But FBI, Energy Department and court documents reviewed by The Hill show the FBI in fact had gathered substantial evidence well before the committeeâ€™s decision that Vadim Mikerin â€” the main Russian overseeing Putinâ€™s nuclear expansion inside the United States â€” was engaged in wrongdoing starting in 2009.
Then-Attorney General Eric Holder was among the Obama administration officials joining Hillary Clinton on the Committee on Foreign Investment in the United States at the time the Uranium One deal was approved. Multiple current and former government officials told The Hill they did not know whether the FBI or DOJ ever alerted committee members to the criminal activity they uncovered.
Spokesmen for Holder and Clinton did not return calls seeking comment. The Justice Department also didnâ€™t comment.
The Israeli police are set to interrogate the country’s Prime Minister Benjamin Netanyahu over multiple abuses of power charges. He is accused of bribery and media manipulation. Israeli analyst Avraham Diskin told Sputnik what the consequences of such an investigation could be for the leader and his country.
“This to me looks like a new phase of an old investigation. A number of times before, Netanyahu was directly investigated for several hours by the police, so it is just another round of quite an old story,” said professor Avraham Diskin, an Israeli political analyst at the Hebrew University of Jerusalem.
According to the analyst, from a legal point of view, Netanyahu doesn’t have to step down as long as he is not convicted by the court. However, the precedence is that once there is an indictment, politicians of a lower degree are pushed by the court to resign.
“Netanyahu and his lawyers said that he is going to follow the law and he is not going to resign under indictment, and if there is an indictment it’s a matter of years,” Diskin said.
Talking about the political sphere the analyst said that almost everybody in his current government is quite satisfied with Netanyahu.
“I don’t know if there are any criminal offences and I don’t know how the court is going to behave, but the government is not very enthusiastic of getting rid of Netanyahu yet,” he said.
However, if Netanyahu steps down, “there would be an earthquake,” Diskin said.
It is possible that there would be new elections and “judgment of the public, but right now it doesn’t look like an alternative government will likely be formed,” the analyst added.
He further spoke about how the relations between the US and Israel would develop in light of the current events.
“Trump is a problematic personality but he is by far pro Israeli compared to the previous administration. We also have to remember the long history of the personal relationship between Netanyahu and Trump, so all in all the relations between the US and Israel are now better than they were before,” Diskin said.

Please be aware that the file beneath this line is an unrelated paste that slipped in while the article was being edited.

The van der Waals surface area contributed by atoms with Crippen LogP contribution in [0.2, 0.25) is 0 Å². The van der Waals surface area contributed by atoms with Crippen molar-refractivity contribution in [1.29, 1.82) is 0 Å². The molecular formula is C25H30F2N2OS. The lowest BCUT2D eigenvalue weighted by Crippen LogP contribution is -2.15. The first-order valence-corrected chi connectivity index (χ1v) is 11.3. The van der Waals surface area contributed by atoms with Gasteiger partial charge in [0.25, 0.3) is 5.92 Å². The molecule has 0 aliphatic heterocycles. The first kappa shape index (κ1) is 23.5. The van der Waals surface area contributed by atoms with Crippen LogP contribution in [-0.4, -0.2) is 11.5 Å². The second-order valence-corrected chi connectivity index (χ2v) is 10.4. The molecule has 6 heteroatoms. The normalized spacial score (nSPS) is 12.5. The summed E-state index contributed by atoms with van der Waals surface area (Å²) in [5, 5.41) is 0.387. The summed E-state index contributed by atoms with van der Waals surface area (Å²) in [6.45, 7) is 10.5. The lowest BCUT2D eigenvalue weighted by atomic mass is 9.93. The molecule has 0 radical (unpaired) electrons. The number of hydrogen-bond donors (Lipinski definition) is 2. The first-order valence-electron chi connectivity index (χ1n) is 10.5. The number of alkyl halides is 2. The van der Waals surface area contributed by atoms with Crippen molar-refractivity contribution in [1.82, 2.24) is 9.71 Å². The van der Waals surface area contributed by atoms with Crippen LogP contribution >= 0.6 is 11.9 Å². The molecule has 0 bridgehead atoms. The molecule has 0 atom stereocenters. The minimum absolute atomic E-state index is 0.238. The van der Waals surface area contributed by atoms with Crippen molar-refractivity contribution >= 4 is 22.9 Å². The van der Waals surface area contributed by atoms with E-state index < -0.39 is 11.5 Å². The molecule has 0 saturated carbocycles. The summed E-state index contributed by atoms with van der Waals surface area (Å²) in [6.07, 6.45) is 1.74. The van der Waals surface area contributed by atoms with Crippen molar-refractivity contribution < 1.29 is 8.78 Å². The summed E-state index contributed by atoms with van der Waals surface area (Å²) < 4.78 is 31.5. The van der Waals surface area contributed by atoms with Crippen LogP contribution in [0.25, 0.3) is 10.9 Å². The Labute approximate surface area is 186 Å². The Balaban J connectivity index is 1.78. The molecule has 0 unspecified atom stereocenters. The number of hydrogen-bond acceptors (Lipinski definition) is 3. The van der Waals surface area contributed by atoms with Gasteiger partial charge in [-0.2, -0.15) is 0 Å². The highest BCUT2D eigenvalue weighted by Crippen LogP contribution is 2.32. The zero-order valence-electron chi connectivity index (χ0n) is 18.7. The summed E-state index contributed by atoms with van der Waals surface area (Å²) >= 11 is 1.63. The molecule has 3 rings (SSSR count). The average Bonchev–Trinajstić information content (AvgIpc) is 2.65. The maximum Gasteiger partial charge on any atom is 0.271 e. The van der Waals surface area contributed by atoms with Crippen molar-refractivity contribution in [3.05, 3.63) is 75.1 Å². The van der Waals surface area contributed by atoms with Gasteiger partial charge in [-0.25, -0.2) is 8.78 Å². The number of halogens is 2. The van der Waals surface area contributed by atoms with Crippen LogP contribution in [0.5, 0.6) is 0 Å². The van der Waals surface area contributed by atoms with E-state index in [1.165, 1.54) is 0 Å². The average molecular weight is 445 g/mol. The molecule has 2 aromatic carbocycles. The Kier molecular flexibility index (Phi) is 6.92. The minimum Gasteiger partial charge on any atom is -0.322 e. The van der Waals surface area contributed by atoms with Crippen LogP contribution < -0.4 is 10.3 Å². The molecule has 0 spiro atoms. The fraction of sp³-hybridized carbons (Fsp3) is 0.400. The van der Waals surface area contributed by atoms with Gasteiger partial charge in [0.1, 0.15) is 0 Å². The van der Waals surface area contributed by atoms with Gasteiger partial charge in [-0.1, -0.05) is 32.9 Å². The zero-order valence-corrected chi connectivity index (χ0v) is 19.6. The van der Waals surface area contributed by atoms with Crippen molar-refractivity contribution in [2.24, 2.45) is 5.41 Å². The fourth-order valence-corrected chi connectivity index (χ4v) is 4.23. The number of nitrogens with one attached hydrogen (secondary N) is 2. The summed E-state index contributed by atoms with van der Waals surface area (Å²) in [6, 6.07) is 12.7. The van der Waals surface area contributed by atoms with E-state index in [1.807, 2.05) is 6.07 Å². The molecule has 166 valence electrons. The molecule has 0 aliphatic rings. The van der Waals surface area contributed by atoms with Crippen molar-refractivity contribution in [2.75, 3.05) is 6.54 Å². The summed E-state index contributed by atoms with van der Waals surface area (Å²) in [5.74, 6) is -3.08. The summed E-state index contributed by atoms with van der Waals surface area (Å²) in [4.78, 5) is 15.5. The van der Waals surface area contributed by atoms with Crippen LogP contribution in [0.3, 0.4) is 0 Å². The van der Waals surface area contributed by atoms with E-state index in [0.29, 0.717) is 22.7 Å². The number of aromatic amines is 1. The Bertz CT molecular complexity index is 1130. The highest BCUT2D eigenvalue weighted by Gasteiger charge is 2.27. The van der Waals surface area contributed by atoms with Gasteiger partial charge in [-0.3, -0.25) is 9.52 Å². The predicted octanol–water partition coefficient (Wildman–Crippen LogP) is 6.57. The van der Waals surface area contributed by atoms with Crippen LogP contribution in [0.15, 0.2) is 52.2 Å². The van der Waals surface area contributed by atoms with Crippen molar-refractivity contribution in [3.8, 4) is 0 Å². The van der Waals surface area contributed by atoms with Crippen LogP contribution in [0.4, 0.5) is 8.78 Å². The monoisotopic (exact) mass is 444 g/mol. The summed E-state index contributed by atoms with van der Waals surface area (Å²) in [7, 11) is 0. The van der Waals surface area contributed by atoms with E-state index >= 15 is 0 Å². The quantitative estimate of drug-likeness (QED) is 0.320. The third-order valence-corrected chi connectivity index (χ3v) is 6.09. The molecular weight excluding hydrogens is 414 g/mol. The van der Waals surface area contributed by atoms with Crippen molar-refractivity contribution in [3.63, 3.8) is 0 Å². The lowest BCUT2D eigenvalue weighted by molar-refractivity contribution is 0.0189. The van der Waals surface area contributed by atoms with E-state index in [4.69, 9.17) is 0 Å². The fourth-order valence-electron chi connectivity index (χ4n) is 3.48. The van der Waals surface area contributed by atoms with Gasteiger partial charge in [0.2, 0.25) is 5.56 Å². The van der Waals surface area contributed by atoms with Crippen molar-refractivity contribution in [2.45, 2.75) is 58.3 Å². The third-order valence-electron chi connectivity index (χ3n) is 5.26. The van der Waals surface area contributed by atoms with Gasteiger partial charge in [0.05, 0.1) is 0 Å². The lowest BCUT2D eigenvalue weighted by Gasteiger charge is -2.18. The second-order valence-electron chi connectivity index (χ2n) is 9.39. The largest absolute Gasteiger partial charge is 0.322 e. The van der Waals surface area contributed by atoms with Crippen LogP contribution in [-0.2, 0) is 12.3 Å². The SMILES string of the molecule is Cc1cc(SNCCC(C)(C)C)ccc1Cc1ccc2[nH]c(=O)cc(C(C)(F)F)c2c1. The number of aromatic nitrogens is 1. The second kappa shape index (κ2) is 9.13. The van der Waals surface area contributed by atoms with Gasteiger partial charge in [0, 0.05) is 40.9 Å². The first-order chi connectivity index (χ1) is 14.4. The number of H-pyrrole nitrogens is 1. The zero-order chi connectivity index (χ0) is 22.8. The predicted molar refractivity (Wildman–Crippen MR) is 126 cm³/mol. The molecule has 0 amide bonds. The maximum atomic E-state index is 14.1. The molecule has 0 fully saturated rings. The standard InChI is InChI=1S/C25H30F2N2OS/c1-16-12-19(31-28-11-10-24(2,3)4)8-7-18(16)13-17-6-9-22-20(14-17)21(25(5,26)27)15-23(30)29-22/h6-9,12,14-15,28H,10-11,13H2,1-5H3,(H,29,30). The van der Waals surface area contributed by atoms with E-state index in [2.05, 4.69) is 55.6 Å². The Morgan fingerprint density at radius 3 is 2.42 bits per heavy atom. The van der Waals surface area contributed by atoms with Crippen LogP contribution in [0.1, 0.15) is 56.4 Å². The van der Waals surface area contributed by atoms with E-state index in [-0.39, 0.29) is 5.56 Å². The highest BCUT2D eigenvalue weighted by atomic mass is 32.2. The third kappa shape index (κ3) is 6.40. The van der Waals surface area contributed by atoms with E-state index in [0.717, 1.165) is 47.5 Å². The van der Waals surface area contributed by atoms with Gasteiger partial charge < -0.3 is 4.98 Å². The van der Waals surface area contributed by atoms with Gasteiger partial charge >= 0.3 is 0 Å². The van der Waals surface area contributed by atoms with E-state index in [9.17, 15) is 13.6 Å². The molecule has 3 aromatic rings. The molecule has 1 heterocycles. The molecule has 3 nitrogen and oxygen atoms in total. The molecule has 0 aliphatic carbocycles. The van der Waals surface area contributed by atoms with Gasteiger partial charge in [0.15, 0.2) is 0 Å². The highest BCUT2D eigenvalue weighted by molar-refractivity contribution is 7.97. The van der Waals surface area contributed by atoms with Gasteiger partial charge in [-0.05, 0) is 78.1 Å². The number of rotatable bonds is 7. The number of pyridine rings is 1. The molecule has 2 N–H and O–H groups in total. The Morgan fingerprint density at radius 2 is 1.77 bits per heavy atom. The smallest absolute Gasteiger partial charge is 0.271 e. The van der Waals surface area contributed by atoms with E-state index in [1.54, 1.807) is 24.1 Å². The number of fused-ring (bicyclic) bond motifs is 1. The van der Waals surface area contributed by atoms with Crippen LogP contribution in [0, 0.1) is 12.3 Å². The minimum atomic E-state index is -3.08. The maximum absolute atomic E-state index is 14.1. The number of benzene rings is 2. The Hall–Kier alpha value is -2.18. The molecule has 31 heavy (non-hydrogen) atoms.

Netanyahu stands accused of two major charges alleging the abuse of the power of office.
In “Case 1,000,” Israeli billionaire Arnon Milchan gave Netanyahu lavish gifts in an alleged bribery scandal. The second charge, dubbed “Case 2,000,” states that Netanyahu promised to help increase the readership of Israel’s second-largest newspaper, Yediot Ahronot, in exchange for the publication easing up on its historically critical coverage of the prime minister.
Netanyahu has rejected allegations of wrongdoing, stating the “witch hunt” won’t bear fruit, according to The Jerusalem Post. “It will fail for this simple reason: There will be nothing because there was nothing,” he said.
Fox News Channel Special Report
September 6, 2017
6:29:15 PM Eastern
BRET BAIER: New Jersey Democratic Senator Bob Menendez has he will be vindicated in his corruption trial that began today. Menendez is accused of taking bribes from and doing favors for a Florida doctor. The trial has also serious ramifications for the U.S. Senate and Senate math for the leadership. Correspondent David Lee Miller is in Newark, New Jersey tonight.
[Cuts to video]
BOB MENENDEZ: Never, not once, not once have I dishonored my public office.
DAVID LEE MILLER: New Jersey Democratic Senator Bob Menendez on trial for bribery was on the verge of tears as he proclaimed his innocence outside federal court in Newark.
MENENDEZ: I appreciate my family being here, my son and daughter, being here today. I appreciate my supporters.
MILLER: He faces a dozen criminal charges, accused of accepting more than $700,000 in campaign related cash and thousands of dollars in free hotel rooms and air travel from a longtime friend, Doctor Solomon Melgen.
During opening statements, the prosecution told the jury that is part of the bribery scheme, Menendez sent the doctor an email asking him to provide a $1500 a night Paris hotel room with a limestone bath and a view of the courtyard. Prosecutors say Menendez in exchange helped the doctor and multimillion dollar business deals and allegedly tried to get visas for the doctor’s foreign girlfriends.
Both Melgen, who has a previous conviction for Medicare fraud, and Menendez are on trial. But there is more at stake. The trial could change the balance of power in the U.S. Senate. The judge rejected a motion by Menendez to change the trial schedule to allow him to attend crucial votes such as health care.
In a testy exchange, Menendez’s attorney accused the judge of disparaging the defense in his written opinion. At one point the judge told Menendez’s lawyer, quote: “Shut up for a moment, if you don’t mind.”
Menendez says he will exercise his constitutional right to attend the trial but acknowledged the conflict he faces if Democrats need his vote in the Senate.
[Cuts back to live]
MILLER: During opening statements, Menendez’s lawyer told jurors “a single word can cut through a mountain of evidence. That word: Friendship.” The defense says it isn’t a case of bribery, just one friend helping out another.